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from a war zone, when the 11th hour continues.
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since i left for college, my dad has gotten back into some of his old hobbies. and now he's taking trulicity, and it looks like he's gotten into some new healthier habits, too. what changes are you making for your type 2 diabetes? maybe it's time to try trulicity. it's proven to help lower a1c. it can help you lose up to 10 pounds. and it's only taken once a week, so it can fit into your busy life. trulicity is for type 2 diabetes. it isn't for people with type 1 diabetes. it's not approved for use in children. don't take trulicity if you're allergic to it, you or your family have medullary thyroid cancer, or have multiple endocrine neoplasia syndrome type 2. stop trulicity and call your doctor right away if you have an allergic reaction, a lump or swelling in your neck, severe stomach pain, changes in vision, or diabetic retinopathy. serious side effects may include pancreatitis. taking trulicity with sulfonylurea or insulin raises low blood sugar risk. side effects include nausea, vomiting, and diarrhea, which can lead to dehydration, and may worsen kidney problems. the choices you make can help control your a1c.
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ask your doctor about once-weekly trulicity. in ukraine, dozens of female
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journalists have been risking their lives on the ground for months. they were report ding directly from the front lines, documented destruction and telling harrowing stories of refugees in desperate search for safety. still with us -- molly, and sabrina -- does gender make a difference
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when you report from a war zone? could some soldiers be reluctant to take it to the front lines? >> yes. i think gender does make a difference. but i think not in that way, necessarily. i was lucky enough, in my first big tour here, to have a mostly female team. i had a female producer, a female local producer. and we had a lovely photographer with us as well. and that makes a difference. when you show up to talk to someone with three women, that so it's a very different tone. you notice different things. you talk and interact in a different way with women. the story, steph, that we really wanted to tell in and around bucha when the war crime started to become a parent, when people started talking about the bodies that were -- that had their hands tied, bodies that had bullets shot in them. the story that we really zeroed in on was sexual violence, and rape. rape is a war crime and something that a lot of people were not talking about at the
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beginning. we knew that it was happening. and i think it is something that we were able to -- we interviewed a survivor, a woman named elaine, and we had this team of three women, and we spent five days with, her and spent time with her before ever turning on a camera. that makes a difference. >> sabrina tavernise, you've spent a lot of time speaking to and working with refugees. not just in ukraine but covering other wars, in iraq, for example. what stands out to you about this refugee experience? several weeks ago, i was at the poland and ukraine border at a refugee camp. and people often think, oh, when you crossed the border, you are in good shape, you will be safe. but the desperation was real. and all people i met wanted was to go back home. >> yes, that's definitely true. i spent a lot of time in train stations in places where there were a lot of refugees gathered. and i think back to the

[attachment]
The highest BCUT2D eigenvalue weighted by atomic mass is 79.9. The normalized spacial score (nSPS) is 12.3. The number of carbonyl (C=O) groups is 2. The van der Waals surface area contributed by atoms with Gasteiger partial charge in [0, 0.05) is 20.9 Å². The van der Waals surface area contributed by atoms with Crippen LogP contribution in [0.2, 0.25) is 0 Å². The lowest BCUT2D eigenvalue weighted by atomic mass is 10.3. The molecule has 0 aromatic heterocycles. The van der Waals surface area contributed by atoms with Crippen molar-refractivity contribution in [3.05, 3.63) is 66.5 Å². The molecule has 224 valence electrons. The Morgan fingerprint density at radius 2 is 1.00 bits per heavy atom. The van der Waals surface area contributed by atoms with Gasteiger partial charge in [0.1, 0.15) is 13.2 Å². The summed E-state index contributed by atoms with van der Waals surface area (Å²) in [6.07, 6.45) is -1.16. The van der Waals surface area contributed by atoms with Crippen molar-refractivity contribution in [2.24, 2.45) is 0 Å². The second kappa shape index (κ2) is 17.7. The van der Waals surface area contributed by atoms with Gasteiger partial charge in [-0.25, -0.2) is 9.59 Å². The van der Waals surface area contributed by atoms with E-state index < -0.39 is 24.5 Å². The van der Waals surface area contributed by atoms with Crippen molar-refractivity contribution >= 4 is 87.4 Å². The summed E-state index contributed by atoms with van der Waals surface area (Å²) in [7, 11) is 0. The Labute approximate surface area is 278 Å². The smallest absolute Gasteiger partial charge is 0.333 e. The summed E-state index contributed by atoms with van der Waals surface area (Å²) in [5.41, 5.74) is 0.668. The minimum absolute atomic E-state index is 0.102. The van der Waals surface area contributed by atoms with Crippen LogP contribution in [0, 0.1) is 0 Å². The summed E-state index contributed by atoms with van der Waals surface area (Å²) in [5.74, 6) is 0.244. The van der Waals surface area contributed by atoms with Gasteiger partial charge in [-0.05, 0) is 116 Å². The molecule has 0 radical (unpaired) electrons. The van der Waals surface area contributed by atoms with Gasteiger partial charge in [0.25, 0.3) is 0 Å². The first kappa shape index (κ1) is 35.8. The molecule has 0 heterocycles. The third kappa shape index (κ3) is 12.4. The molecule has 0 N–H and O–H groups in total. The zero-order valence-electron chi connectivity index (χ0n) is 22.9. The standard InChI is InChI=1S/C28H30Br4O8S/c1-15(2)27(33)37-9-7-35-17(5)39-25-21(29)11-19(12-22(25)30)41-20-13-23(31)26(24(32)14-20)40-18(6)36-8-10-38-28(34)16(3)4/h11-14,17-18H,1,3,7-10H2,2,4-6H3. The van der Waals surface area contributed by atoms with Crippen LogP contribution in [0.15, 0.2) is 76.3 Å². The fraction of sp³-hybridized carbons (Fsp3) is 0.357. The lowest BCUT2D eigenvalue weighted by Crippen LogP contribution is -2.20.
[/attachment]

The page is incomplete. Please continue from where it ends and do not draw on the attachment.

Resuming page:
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question of women and why it is important to have women reporters -- and why it is important to focus on women when you are trying to tell stories -- it's that women fundamentally are the ones, often, who are the caretakers and the people who have responsibility for the bodies of their children. and there were so many women that i talk to who said, i didn't want to leave, i would not have left. but i had to be responsible for my daughter. and for that reason i could not stay in kharkiv. i had to take the chance to take this trip. but it is like, well, my head is here trying to be safe in the train station. but my heart is still there. they were very, very resolute that this was not something that they thought was permanent. it was not something that they were going to leave and then come back when everything was over. it is sadly, a theme, i, think in a lot of conflict zones.
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when you are a refugee you often don't think it is just for a week. and then suddenly, a child starting school somewhere else. but i think it is very, very -- i think women have often had the stories of the war. that was the case in iraq as well. i think as women we all know, you have got to go into peoples kitchens. you have to go into places where women would talk to you about who was killed in their neighborhood last night. like, how do you enter the room of a family as a man and talk to women? in iraq, it is very difficult. i think we have advantages -- as molly said, in some ways, you would not expect. >> i want to know with this is like for you, hind. you have gone from ukraine to the west bank. how do challenges change with these different assignments? when you are an aspiring journalist, did you say war correspondent, that's what i want to do? >> no, i did not.